Establishing a Vision, Mission and Measurement Parameters for Shared Services
"Keeping It Simple" is the Bottom LineAdd bookmark
Establishing a clear vision with measurable parameters is critical for organizations.
Keeping it simple (I call it the “KIS” rule) is important too, rather than making the vision statement a jargon which stakeholders, customers or employees find difficult to comprehend.
This logically takes leaders to establish organizational values to ensure alignment with its vision. Values stem from certain inherent beliefs, either been inherited or learned, and are the basic premise that should drive every activity in an organization, especially given the fact that Millennials unfortunately tend to fail to appreciate their criticality due to lack of experience. Values begin at home and are showcased by society at large in its various avatars. The milieu in which one is raised is an important factor, so be aware of the background of team members in order to better appreciate their actions and responses to situations.
An example of a vision statement would be,
“Establish a world class Finance & Accounting Shared Services organization whose accuracy, timeliness and completeness can be relied upon every time by all” (The vision statement has a larger goal, which is to build a world class Finance & Accounting facilities where customers feel at home every minute. Also: a razor-sharp focus on the accuracy of the numbers, beholding time-tested principles of accounting, ensuring reported numbers help internal reporting, enable analysis/decision making to statutory compliances and valuation.)
Following the above vision might be a mission statement like,
“Building a world class Finance & Accounting Shared Services in 5 years, focusing on Accounts Payable, Accounts Receivable & General Ledger areas, catering to 50 of the top 100 customers globally, in the Banking and Financial Services Industry. ”
An indication of the measurement parameters is already given in the mission statement, i.e. providing AP, AR & GL back-end service for 50 of the top 100 customers within a period of 5 years from the start. This could be further broken down in terms of projected revenue, cost, operating income etc., to enable periodical measurement.
A core team comprising of leaders and project heads is usually formed to chalk out the overall strategy of how to achieve the mission. The CEO and his core team have to create a strategy for the Sales and a separate one for Operations. They would also have to factor in whether the strategy is being created for an organization with only F&A services or for one where this is offered as an additional service. If it is going to be a brand-new player in the F&A space, then other things like “where vs share”, market size, getting experts on board to help with analysis etc. comes into play.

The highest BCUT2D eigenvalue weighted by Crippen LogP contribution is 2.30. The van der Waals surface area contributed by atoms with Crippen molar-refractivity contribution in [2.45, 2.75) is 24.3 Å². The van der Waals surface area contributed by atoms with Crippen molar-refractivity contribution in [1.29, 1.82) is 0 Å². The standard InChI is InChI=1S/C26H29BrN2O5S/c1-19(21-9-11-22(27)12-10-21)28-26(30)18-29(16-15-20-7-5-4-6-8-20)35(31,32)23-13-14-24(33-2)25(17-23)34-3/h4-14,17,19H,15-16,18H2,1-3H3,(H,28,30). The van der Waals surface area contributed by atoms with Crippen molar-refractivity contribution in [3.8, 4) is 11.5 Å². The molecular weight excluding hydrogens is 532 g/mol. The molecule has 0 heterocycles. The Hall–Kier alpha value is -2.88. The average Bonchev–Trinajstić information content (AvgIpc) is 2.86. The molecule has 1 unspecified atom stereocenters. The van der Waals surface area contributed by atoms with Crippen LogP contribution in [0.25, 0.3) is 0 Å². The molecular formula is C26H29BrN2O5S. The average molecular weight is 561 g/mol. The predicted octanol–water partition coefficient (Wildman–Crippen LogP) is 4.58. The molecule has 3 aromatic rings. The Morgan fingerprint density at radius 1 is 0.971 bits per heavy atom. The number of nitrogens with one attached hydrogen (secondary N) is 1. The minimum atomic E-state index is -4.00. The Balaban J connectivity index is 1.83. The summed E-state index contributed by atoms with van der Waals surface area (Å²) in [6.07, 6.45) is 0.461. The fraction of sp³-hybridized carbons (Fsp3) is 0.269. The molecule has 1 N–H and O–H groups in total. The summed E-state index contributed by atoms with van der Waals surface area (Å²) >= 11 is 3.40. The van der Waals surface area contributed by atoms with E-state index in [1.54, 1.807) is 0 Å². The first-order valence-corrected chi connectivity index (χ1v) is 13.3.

If it were creating an execution strategy for Operations, one approach could be to have multiple discussions to finalize actions from which would flow goals with measurable targets for employees. An out-of the box approach would be where F&A is not considered as a mere support activity because projected cash flow and project NPV are pointers which aid in key decision making.
The above situation is applicable to captive and third party service providers alike. The organization should also sustain focus on its core competency and values to ensure alignment while building organizational culture. Whilst providing the actual service as and when more competencies evolve, it is important to build upon those as well for diversification.
The key to accomplishing and establishing world class processes would be to have everybody get their hands dirty with the processes and understand it from a customer requirement standpoint.
Building strong people practices would go a long way to ensure that the “People” perspective is never lost.
A fundamental factor that has been overlooked ever since the evolution of F&A back-office services is having true accountants who understand their work end-to-end, and who can handle everything from passing journal entries, identifying and resolving discrepancies, and applying the basic principles of accounting to getting schedules prepared, performing Balance Sheet account reconciliations, calculating ratios, helping with external reporting, preparing cash flows etc.
There is a longer learning curve involved here because that it is how Accounting departments were back in the day, before the Shared Services boom. Hence the expectation should be set right at the beginning with employees.
The break-down of processes has led to a situation where employees no longer care to know the basic background accounting entries of the work they do because of the defined boundaries.
Having accountants in their truest sense would definitely be a shot in the arm for F&A service providers to ensure they always get the big picture right.